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Solomonâ€™s seal, Polygonatum biflorum, is a beautiful plant native to the shady woodlands of the Appalachian mountains. It gets its name from the round scars on the roots left by old stalks that look somewhat like a royal seal.
Perhaps unsurprisingly, Cunningham lists its magical properties as being those of protection and exorcism, which is likely due to the plantâ€™s association with the seal of Solomon used to bind and control demons. Roots are either placed at the corners of a building to â€œsealâ€ the place from malign spirits or made into an infusion which is then asperged around the place. I have found it particularly effective as a protection against night hags. Additionally, because of the association with Solomon, the roots are used in modern magic to increase wisdom (to make one wise like Solomon) as well as to attract helpful spirits; Solomon was a sorcerer after all and lore associates him with the grimoires.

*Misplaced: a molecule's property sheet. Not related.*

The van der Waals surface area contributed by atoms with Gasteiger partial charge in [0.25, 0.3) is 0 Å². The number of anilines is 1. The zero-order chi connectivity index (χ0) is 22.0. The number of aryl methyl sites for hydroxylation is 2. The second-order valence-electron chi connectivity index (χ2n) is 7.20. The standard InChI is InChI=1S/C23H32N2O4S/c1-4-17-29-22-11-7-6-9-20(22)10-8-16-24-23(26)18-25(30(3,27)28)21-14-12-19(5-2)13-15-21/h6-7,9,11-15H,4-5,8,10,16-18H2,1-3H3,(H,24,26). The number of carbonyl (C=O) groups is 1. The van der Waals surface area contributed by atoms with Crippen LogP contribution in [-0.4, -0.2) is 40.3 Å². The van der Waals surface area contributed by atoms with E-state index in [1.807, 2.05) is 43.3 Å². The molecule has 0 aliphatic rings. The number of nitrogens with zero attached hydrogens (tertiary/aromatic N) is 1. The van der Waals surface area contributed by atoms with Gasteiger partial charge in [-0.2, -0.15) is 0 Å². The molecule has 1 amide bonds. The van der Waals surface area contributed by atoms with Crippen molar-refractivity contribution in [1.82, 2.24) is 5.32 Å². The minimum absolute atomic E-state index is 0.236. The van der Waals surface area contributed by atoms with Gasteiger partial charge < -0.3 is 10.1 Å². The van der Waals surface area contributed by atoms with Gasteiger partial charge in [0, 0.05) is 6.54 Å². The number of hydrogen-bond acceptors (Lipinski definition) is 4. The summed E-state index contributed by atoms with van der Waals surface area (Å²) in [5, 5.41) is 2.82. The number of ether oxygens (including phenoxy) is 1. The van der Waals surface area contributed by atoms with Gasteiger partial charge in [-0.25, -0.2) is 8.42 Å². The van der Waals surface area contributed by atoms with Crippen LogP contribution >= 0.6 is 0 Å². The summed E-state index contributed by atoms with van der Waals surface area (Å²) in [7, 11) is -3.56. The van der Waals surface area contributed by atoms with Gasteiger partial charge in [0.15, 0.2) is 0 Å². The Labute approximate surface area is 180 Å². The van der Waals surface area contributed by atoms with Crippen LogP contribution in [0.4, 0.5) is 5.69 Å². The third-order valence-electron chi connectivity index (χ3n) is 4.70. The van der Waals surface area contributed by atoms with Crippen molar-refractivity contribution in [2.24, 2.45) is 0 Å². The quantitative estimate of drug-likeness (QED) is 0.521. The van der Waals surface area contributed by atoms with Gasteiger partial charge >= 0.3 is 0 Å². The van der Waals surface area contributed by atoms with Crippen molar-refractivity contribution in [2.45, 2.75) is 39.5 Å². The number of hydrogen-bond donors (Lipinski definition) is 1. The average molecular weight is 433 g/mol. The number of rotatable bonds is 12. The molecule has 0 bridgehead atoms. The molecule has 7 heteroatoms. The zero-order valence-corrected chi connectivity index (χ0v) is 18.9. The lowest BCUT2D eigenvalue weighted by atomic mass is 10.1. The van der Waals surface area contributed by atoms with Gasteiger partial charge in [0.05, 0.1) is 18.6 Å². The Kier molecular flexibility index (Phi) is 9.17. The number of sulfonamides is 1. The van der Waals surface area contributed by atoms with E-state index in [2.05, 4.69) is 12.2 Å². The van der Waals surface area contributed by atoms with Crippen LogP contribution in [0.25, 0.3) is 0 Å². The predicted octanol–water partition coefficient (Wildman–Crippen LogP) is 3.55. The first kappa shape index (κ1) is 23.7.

Medicinally the roots were once used in Appalachia as a tonic or added to mustard plasters as a treatment for gout and rheumatism. British herbalists John Gerard and Nicholas Culpeper (as well as many subsequent herbals) recommend Solomonâ€™s seal root be made into ointments to help close or â€œseal upâ€ green wounds and dry old ones, and decocted in wine and administered to help wounded joints through healing torn ligaments and loose or inflamed tendons. I personally have used it in a healing spell for a torn ligament.
These are whole roots from plants grown in our woodland garden.